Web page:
RGB Global Philosophy
We have all heard the expression “walk the talk” and we all understand it means preaching by example. For Executives to be able the walk the talk in an effective manner, they need a defined “talk” to walk to. But in leadership terms, what is a defined “talk”?
We are always surprised, as we visit and talk with Directors and CEOs; how they are focused on just a few bits of the business, mostly the operations parts. If one tries to understand their leadership and corporate governance style, you quickly realize, and most of them would admit themselves, that they are too reactionary. Do they have a vision? Largely, yes. Is it shared by all employees? To a large extent, no. Is the plan being executed aligned with the vision? Only to some small extent. Are the core values lived by all? Generally, employees do not even know what they are. Does everyone understand the role they play in delivering the organization’s mission – but wait! What is the difference between mission and vision?
Having lead organizations, large and small, we fully share in the pains most Boards of Directors and CEOs face, and how difficult it is to stay focused on what matters most – putting off the fires, or preventing them. Over the years, we have learned the importance to spend just as much time working ON the business (doing things right) as we spent working IN the business, making things happen – particularly at generating revenue. To do so effectively, we came to realize that it was important to develop and communicate a leadership framework that was coherent, and understood by the organization - That becomes the executives’ “talk”. By documenting a leadership framework, the Board of Directors and the CEO will start establishing a common language (the “talk” which will frame all other discussions in a particular paradigm – that of the Board of Directors and the CEO. And only when the talk is clarified can the executive be “seen” walking the talk.
Leadership language is quite often confusing for employees. It is hard to distinguish between vision and mission, strategies and business plans, core values, core competencies, and culture and other like somewhat esoteric terms. This is generally caused by the lack of consensus amongst the so-called leadership gurus, but also because the gurus often focus on one aspect of leadership. Over the years, we have taken stuff that works from all business books, and put aside stuff that did not jive. We developed a leadership philosophy we called Executive4sights framework, which is based on our pragmatic and tested approach.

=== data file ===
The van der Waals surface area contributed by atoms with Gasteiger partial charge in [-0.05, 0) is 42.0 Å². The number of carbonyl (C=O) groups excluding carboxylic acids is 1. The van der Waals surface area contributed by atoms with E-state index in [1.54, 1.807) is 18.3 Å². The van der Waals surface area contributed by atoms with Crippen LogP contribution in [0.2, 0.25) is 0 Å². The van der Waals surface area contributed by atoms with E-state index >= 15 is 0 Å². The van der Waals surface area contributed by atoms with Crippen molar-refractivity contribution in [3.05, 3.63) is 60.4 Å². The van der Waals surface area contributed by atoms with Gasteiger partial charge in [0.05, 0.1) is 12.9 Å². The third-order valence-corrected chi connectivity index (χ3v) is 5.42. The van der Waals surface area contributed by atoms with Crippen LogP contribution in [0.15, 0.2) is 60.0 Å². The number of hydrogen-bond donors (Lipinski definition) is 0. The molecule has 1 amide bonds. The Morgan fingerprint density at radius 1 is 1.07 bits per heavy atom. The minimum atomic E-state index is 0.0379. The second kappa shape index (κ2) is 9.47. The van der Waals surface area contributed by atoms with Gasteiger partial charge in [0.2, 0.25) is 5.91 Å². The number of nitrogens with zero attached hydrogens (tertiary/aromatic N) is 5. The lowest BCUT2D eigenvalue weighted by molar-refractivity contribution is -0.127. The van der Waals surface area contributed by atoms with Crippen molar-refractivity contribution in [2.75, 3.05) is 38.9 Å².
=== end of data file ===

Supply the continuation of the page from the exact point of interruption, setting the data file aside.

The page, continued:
There have been too many books that give hopes of a simple solution to success. The Executive4sights framework leadership philosophy is by no means simple; but nor is leading an organization simple. Most of them have a few good ideas, but it is the collective wisdom of their authors, supported by their research, blended together in a cohesive, all encompassing approach, that gives Executive4sights its strength.
The Executive4sights Leadership framework, emblemized by a four-legged E, encompasses a Strategic Planning framework, an Organizational Development framework, a Strategy Execution framework and a Stakeholder Value Creation framework, working in a continuum to produce a cohesive business philosophy. A business philosophy is different from the leadership philosophy. The business philosophy is the summation of the outputs from the leadership philosophy and includes the vision, the culture, the strategies, and an execution framework. The Executive4sights framework is a leadership philosophy that should be used by the Board of Directors and the Senior Leadership Team to crystallize, formalize and implement a business philosophy, which will give meanings for execution, ensuring that people, not only do things right, but more importantly do the right things.
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Published at 20:01
11 March 2011